Khul‘ in Imāmī Law: Women’s Prerogative in Divorce and the Moral Order of the Jurists
Référence bibliographique 
Garadjalou, Taymaz. 2010. «Khul‘ in Imāmī Law: Women’s Prerogative in Divorce and the Moral Order of the Jurists». Mémoire de maîtrise, Montréal, Université Concordia, Département de sciences des religions.
Intentions : «This thesis explores obligatory khulʿ divorce (al-khulʿ al-wājib) in Imāmī Shīʿīsm. By “obligatory divorce” is meant an offer by a wife of negotiated payment in return for divorce which cannot be refused by the husband; it is more usual that khulʿ divorce cannot go forward without the husband’s consent.» (p. iii)
Échantillon/Matériau : «The method employed in this work is an overview of the main texts of explanatory law (alfiqh al-istidlālī) in Imāmīsm.» (p. iii)
Type de traitement des données : Réflexion critique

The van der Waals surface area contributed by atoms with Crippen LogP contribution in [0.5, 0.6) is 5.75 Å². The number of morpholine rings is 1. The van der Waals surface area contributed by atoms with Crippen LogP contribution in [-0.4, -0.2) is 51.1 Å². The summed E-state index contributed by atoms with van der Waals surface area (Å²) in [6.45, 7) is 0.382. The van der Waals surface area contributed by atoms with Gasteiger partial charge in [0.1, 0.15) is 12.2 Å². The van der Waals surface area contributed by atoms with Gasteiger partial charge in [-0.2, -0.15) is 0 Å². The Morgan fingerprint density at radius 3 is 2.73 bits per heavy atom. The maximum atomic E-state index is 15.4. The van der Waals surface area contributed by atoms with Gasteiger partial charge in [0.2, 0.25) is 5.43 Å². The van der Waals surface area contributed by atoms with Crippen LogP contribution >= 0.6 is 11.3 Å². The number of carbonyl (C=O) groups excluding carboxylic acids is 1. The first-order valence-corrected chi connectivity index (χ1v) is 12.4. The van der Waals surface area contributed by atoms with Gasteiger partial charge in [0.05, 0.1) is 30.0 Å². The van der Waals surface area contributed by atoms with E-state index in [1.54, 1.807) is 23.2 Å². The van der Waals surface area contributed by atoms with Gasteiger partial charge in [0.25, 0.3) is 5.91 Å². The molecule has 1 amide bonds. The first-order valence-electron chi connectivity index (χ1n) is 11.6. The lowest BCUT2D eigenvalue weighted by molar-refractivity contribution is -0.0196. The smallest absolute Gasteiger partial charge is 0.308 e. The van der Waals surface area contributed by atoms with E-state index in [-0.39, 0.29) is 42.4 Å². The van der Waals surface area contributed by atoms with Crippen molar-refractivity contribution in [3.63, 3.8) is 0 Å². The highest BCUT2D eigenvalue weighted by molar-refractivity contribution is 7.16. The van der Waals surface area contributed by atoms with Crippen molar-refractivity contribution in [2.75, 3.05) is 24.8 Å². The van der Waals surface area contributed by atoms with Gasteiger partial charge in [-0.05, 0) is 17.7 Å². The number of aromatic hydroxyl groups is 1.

According to the author, «[t]he work first gives a general account of marital dissolution in Islamic law, along with a detailed outline of the basic elements of khulʿ. Possible parallels with Jewish notions of divorce that appear to be similar to khulʿ and in particular its obligatory form are also noted. The work then outlines the opinions of the minority of Imāmī jurists, both classical and modern, who allowed women to receive khulʿ divorces without the consent of their husbands. Finally, the significance of this data is discussed in light of the patriarchal moral order of the jurists who compose and control the law. I argue that the controversial nature of obligatory khulʿ is not (primarily) due to ambiguities in the Imāmī legal texts, but is rather the result of negotiations between male jurists on 1) how to maintain male authority and power over matters of family law and 2) how to deal with a wife’s extreme discontent and even adultery as possible results of the non-availability of divorce and potential threats to male authority and control over women’s sexuality. The work concludes by providing an account of obligatory khulʿ by a prominent modern clerical reformist, Ayatullah Yūsuf Ṣāniʿī of Iran. Although his legal opinion and method may seem novel, this work demonstrates that they are, on the contrary, in line with classical Imāmī legal thought.» (p. iii)